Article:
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A.FLOOR
4th Feb 2004, 10:28
Could someone please explain why we add height corrections to the MRA'S during strong winds?

What effect does the wind have on the MRA ?

Stickies
4th Feb 2004, 17:12
Excuse my ignorance but, if an MRA is the same as an MSA, I have always thought that the increase was to counter the effects of down draughts, standing wave effects and localised reduced pressure (especially on the lee side of high ground).

m&v
5th Feb 2004, 02:35
stickies,I think he means MEA's(min Enroute Alt')..MRA's are the MIN Reception Alt's for Nav-aids..Higher than Mea's..I concur 'wave' effect would require a higher Mea in areas of known turb' and downdraft over the rocks..:O

and MSA's only cover the 25miles from the charted fix...

alf5071h
5th Feb 2004, 05:05
The basics are given in ICAO publications: PANS-OPS pt6 chap3? Check for latest revision. N.B my italics; the thread answer is at the end.

PRESSURE CORRECTION
Flight levels. When flying at levels with the altimeter set to 1013.2 hPa (2992 in), the minimum safe altitude must be corrected for deviations in pressure when the pressure is lower than the standard atmosphere (1013 hPa). An appropriate correction is 10 m (30 ft) per hPa below 1013 hPa. Alternatively, the correction can be obtained from standard correction graphs or tables supplied by the operator.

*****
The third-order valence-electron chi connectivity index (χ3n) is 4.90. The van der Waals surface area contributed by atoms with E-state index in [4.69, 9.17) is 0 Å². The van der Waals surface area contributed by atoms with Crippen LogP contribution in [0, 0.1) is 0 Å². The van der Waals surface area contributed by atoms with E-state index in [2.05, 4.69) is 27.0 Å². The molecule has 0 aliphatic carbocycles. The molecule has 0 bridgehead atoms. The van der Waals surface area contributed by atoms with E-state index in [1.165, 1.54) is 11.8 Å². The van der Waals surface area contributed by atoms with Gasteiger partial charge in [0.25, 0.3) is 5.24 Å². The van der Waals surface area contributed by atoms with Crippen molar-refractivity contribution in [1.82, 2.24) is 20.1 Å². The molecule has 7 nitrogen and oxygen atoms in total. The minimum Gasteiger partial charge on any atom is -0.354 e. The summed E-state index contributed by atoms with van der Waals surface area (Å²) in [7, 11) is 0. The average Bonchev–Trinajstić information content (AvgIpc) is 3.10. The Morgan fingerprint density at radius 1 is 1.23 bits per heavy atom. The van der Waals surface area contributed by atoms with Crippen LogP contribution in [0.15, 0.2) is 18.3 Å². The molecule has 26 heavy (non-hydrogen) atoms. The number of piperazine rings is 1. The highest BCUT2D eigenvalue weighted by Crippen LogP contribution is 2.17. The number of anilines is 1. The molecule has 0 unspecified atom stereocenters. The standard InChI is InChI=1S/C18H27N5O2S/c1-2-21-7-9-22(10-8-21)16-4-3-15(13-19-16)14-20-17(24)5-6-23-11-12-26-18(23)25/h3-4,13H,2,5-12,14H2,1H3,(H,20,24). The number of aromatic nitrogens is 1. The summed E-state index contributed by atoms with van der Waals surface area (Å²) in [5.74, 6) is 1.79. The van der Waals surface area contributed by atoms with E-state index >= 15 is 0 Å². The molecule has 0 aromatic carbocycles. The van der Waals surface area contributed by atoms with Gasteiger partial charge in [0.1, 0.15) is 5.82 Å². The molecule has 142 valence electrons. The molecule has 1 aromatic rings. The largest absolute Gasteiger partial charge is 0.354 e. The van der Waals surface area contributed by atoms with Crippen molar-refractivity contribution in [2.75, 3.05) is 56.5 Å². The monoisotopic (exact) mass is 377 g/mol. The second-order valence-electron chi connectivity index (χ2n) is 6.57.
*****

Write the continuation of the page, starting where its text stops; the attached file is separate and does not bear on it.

QNH/QFE. When using the QNH or QFE altimeter setting (giving altitude or height above QFE datum respectively), a pressure correction is not required.

TEMPERATURE CORRECTION
Requirement for temperature correction. The calculated minimum safe altitudes/heights must be adjusted when the ambient temperature on the surface is much lower than that predicted by the standard atmosphere. In such conditions, an approximate correction is 4% height increase for every 10 C below standard temperature as measured at the altimeter setting source. This is safe for all altimeter setting source altitudes for temperatures above -15 C
Tabulated corrections. For colder temperatures a more accurate correction should be obtained from Tables. See other PPrune Threads

MOUNTAINOUS AREAS EN-ROUTE
The MOC (min obstacle clearance?) over mountainous areas is normally applied during design of routes and is stated in State aeronautical information publications. However, where no information is available, the margins below may be used when:
a) the selected cruising altitude or flight level or one engine inoperative stabilizing altitude is at or close to the calculated minimum safe altitude; and
b) the flight is within 10 NM of terrain having a maximum elevation exceeding 3 000 ft.

Margin in mountainous areas
Terrain variation: MOC
Between 3000 ft and 5000 ft: 1476 ft
Greater than 5 000 ft: 1969 ft

MOUNTAINOUS TERRAIN - TERMINAL AREAS
The combination of strong winds and mountainous terrain can cause local changes in atmospheric pressure due to the Bernoulli effect. This occurs particularly when the wind direction is across mountain crests or ridges. It is not possible to make an exact calculation, but theoretical studies (CFD Norway, Report 109.1989) have indicated altimeter errors as shown below. Although States may provide guidance, it is up to the pilot-in-command to evaluate whether the combination of terrain, wind strength and direction are such as to make a correction for wind necessary.
Altimeter error due to windspeed
Windspeed (kt): Altimeter error (ft)
20 : 53 ft
40 : 201 ft
60 : 455 ft
80 : 812 ft
Note. The windspeed values were measured 30 m above aerodrome elevation.

Corrections for windspeed should be applied in addition to the standard corrections for pressure and temperature, and ATC advised.